Barack Obama and Ron Paul had something very much in common during the '08 campaign. Both won hearts and minds talking about fiscal responsibility and Bush bashing. The key difference was Obama delivered his fencepost-up-side-the-head attacks on Bush with polished eloquence and Paul, with his tremulous, whiny voice, sounded more like someone's great-grandad sitting on the front porch ranting about issues of the day. Ron Paul won the CPAC straw poll last night, at least among the college age attendees that voted. When FOX News announced the results, they were quick to add that many people chose not to stand in line and cast a vote, suggesting the result isn't especially signficant, but you can bet the liberal media and pundits such as the gang on MSNBC's Morning Joe tomorrow will have a boat load of fun with it. They'll be quick to point out that the Republican Party still does not have a shining star at the helm.
Ron Paul is a stalwart against big government spending and along with his libertarian and anti-war points of view, he does have something to offer the disgruntled, especially Tea Party activists. The combination of Ron Paul and an unpopular mainstream Republican candidate (selected for the most part by the liberal media) won the White House for Mr. Obama. So, we want to go that route again in 2012?
There is a growing number of conservative Republicans, especially in the House of Representatives that are getting little press or attention. As Mr. Limbaugh says, you can always tell which Republicans the Democrats fear most because they go after them with full force of their wrath and condemnation. Identify, isolate and destroy. The media has thus far been pretty successful in taking Bobby Jindahl off the national radar, yet the press conference he gave in anticipation of another hurricane instead of making a speech at the '08 Republican National Convention was incredible. He is a man with remarkable leadership and organizational abilities with staunch conservative values, not just in theory, but also in practice. He is also a joke amongst media types.
Indiana offers two conservative Republicans with impressive track records, and either would make an excellent presidential candidate. Mike Pence and Mitch Daniels are often overlooked, but if you YouTube Pence's speech at CPAC a couple of days ago, he looks and sounds very much like the kind of conservative we need. Governor Daniels presides over a state of fiscal reponsibility and black ink. Cross the state line between Illinois and Indiana and immediately you'll see a vast difference in conditions of their roads and highways. In spite of the likes of native Hoosiers such as David Letterman, Indiana has alot to offer America right now in terms of conservative leadership. However, the suggestion that John Cougar Mellencamp may be a viable candidate for Evan Bayh's seat reminds us that even Red states have their share of looney liberals.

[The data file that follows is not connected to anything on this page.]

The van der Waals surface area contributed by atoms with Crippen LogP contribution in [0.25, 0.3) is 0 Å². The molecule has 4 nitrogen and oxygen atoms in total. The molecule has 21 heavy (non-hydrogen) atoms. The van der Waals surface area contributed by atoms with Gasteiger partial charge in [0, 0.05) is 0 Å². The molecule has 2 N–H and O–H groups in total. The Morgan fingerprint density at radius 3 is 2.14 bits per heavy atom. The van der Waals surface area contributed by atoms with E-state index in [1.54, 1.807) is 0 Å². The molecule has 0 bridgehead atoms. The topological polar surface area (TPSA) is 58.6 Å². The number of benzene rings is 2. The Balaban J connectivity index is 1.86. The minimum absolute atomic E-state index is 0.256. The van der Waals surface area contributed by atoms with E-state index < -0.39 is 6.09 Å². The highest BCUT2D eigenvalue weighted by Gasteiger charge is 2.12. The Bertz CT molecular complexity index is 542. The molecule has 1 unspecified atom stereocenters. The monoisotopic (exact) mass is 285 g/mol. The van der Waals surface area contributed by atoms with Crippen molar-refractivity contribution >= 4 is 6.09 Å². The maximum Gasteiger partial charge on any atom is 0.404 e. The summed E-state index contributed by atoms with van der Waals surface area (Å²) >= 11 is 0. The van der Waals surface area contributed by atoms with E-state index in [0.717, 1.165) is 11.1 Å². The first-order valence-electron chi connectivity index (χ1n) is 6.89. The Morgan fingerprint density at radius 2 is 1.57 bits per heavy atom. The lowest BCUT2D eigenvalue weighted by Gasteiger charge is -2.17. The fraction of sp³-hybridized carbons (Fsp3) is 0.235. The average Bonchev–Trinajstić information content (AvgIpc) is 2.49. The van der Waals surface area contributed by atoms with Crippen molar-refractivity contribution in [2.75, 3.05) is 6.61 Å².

We should also be taking a look at young Paul Ryan of Wisconsin. He stood up to Obama at the Republican House Retreat a few weeks ago. He has put forth an impressive and extremely workable, affordable alternative to ObamaCare. It is simply a lie for anyone to continue to say that the Republicans offer no plan to health care reform. As always, the Democrats' definition of bipartisanship means Republicans roll over and give them whatever they want without argument.
The newly inaugurated governors of Virginia and New Jersey are both carrying the conservative torch and if they so continue, will have long careers in Republican politics. John Thune and others have much to offer the Republican Party platform. We have stars, but we need to start looking up rather than backward.
God love Glenn Beck, and thanks to him for the hard work in exposing the truth about ACORN and many of the shady characters given jobs as czars in this administration. At the same time, Mr. Beck will do the resurgence of the conservative movement more harm than good if he continues his rant against the Republican Party. We all painfully understand that when the majority voted Obama into office, many were voting against Bush policies and spending. Glenn forgets sometimes that presidents don't have the power to spend, only to recommend spending. Spending, for the most part, spun out of control starting in '07 when power was handed to Pelosi and Reid. At some point, we need to move past the overblown spending in the Bush Administration on initiatives like education and the prescription drug entitlement. Those were Bush's versions of the coveted bipartisanship, and we see where they got him. We get it. Massive spending of money not yet earned, borrowing from China and printing whatever else we need is a really bad deal for America. But we have people that agree with us and that are willing to freeze spending here, and slash it there. We have people ready to govern within strict conservative boundaries.
The Tea Party folks have put forth a third party candidate in Nevada to run against Harry Reid. Ron Paul is obviously still popular among many. History shows us time and again that when one party splits, it also fails. We can try to run Third Party candidates without the funding, clout and backing of the Republican Party and take our chances, or we can look to some bright young stars waiting to be discovered. There are candidates that will govern with the conservative values we want and need. Once they are elected, we must not go back to sleep politically and expect government to take care of itself. We need to stay engaged, continue to organize town hall meetings frequently and write and call our representatives with demands that they adhere to their campaign promises.